“Artificial Evolution for Computer Graphics” (Karl Sims, 1991)

Tonight (May 13) at HacDC’s Natural Language Processing and Artificial Intelligence Group (NARG), Todd Fine gave a talk about a 1991 paper by Karl Sims called “Artificial Evolution for Computer Graphics.” It elaborated how genetic algorithms using the human aesthetic as a fitness function could generate beautiful, pleasant 2D textures and animations. Sims’ program created LISP S-expression trees which contained simple mathematical operations and graphical functions along with randomized scalar and vector constants. After the intervening selection of the most pleasing images, the expression trees would evolve in simple ways and create new generations.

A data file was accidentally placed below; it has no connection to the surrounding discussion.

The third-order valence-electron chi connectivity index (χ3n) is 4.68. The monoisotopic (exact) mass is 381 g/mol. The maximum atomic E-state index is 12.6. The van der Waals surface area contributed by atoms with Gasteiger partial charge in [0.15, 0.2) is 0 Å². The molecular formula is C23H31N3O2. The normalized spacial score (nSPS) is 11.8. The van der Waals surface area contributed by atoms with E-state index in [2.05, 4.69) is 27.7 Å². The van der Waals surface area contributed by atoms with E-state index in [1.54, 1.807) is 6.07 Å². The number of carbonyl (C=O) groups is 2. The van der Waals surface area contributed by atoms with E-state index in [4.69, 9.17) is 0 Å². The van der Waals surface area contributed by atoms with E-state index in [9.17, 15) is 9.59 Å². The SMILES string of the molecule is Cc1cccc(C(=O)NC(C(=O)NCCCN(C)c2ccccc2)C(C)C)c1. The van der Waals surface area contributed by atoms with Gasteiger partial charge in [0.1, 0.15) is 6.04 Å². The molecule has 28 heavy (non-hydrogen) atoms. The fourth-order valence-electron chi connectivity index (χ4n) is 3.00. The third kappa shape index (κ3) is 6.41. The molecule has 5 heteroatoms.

Todd implemented a basic version of this approach using Pyevolve and the Python Imaging Library. He showcased some of his results (slides are available here), and the group discussed future elaboration that could involve cloud computing, Amazon’s Mechanical Turk, and web applications. NARG meets on every Thursday, and we encourage interested parties to join us.